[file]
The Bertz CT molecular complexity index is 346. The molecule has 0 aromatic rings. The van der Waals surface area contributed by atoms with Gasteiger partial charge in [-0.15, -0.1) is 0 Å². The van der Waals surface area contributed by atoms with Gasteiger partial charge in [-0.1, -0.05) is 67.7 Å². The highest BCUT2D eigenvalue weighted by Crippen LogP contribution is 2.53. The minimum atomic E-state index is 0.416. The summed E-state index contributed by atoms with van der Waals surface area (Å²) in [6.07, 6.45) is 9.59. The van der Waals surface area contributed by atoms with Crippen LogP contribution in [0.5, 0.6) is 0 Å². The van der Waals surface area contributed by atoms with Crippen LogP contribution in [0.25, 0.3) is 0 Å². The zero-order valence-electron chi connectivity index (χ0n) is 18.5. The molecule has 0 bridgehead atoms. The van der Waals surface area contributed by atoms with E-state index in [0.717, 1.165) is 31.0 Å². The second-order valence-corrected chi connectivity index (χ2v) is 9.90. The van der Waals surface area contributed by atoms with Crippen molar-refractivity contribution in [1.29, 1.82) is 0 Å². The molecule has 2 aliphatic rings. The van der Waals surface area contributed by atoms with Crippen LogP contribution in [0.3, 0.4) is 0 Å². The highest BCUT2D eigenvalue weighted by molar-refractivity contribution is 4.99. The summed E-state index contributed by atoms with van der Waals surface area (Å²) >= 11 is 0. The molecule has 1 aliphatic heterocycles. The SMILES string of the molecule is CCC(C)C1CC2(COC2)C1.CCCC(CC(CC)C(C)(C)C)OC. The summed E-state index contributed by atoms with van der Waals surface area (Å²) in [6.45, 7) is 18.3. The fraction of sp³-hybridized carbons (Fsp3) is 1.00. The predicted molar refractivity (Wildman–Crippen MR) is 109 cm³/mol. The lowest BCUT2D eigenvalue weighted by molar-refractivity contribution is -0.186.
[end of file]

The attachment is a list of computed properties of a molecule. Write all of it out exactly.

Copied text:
The Bertz CT molecular complexity index is 346. The molecule has 0 aromatic rings. The van der Waals surface area contributed by atoms with Gasteiger partial charge in [-0.15, -0.1) is 0 Å². The van der Waals surface area contributed by atoms with Gasteiger partial charge in [-0.1, -0.05) is 67.7 Å². The highest BCUT2D eigenvalue weighted by Crippen LogP contribution is 2.53. The minimum atomic E-state index is 0.416. The summed E-state index contributed by atoms with van der Waals surface area (Å²) in [6.07, 6.45) is 9.59. The van der Waals surface area contributed by atoms with Crippen LogP contribution in [0.5, 0.6) is 0 Å². The van der Waals surface area contributed by atoms with Crippen LogP contribution in [0.25, 0.3) is 0 Å². The zero-order valence-electron chi connectivity index (χ0n) is 18.5. The molecule has 0 bridgehead atoms. The van der Waals surface area contributed by atoms with E-state index in [0.717, 1.165) is 31.0 Å². The second-order valence-corrected chi connectivity index (χ2v) is 9.90. The van der Waals surface area contributed by atoms with Crippen molar-refractivity contribution in [1.29, 1.82) is 0 Å². The molecule has 2 aliphatic rings. The van der Waals surface area contributed by atoms with Crippen LogP contribution in [0.3, 0.4) is 0 Å². The highest BCUT2D eigenvalue weighted by molar-refractivity contribution is 4.99. The summed E-state index contributed by atoms with van der Waals surface area (Å²) >= 11 is 0. The molecule has 1 aliphatic heterocycles. The SMILES string of the molecule is CCC(C)C1CC2(COC2)C1.CCCC(CC(CC)C(C)(C)C)OC. The summed E-state index contributed by atoms with van der Waals surface area (Å²) in [6.45, 7) is 18.3. The fraction of sp³-hybridized carbons (Fsp3) is 1.00. The predicted molar refractivity (Wildman–Crippen MR) is 109 cm³/mol. The lowest BCUT2D eigenvalue weighted by molar-refractivity contribution is -0.186.